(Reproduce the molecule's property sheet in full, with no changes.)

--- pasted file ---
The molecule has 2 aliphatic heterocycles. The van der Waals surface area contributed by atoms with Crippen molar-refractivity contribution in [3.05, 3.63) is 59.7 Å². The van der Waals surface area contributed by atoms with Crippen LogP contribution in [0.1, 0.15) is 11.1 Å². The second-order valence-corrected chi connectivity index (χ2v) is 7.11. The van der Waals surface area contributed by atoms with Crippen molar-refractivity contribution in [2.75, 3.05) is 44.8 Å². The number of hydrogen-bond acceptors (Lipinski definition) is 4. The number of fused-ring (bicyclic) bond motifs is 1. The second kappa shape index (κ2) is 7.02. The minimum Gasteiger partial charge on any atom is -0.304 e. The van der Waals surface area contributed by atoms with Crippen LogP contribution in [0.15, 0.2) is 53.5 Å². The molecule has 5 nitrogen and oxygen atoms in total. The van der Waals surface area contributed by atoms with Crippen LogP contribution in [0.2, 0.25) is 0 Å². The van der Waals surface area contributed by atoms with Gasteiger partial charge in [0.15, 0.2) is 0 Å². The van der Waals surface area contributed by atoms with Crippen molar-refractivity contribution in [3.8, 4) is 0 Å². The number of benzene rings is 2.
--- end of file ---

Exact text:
The molecule has 2 aliphatic heterocycles. The van der Waals surface area contributed by atoms with Crippen molar-refractivity contribution in [3.05, 3.63) is 59.7 Å². The van der Waals surface area contributed by atoms with Crippen LogP contribution in [0.1, 0.15) is 11.1 Å². The second-order valence-corrected chi connectivity index (χ2v) is 7.11. The van der Waals surface area contributed by atoms with Crippen molar-refractivity contribution in [2.75, 3.05) is 44.8 Å². The number of hydrogen-bond acceptors (Lipinski definition) is 4. The number of fused-ring (bicyclic) bond motifs is 1. The second kappa shape index (κ2) is 7.02. The minimum Gasteiger partial charge on any atom is -0.304 e. The van der Waals surface area contributed by atoms with Crippen LogP contribution in [0.15, 0.2) is 53.5 Å². The molecule has 5 nitrogen and oxygen atoms in total. The van der Waals surface area contributed by atoms with Crippen LogP contribution in [0.2, 0.25) is 0 Å². The van der Waals surface area contributed by atoms with Gasteiger partial charge in [0.15, 0.2) is 0 Å². The van der Waals surface area contributed by atoms with Crippen molar-refractivity contribution in [3.8, 4) is 0 Å². The number of benzene rings is 2.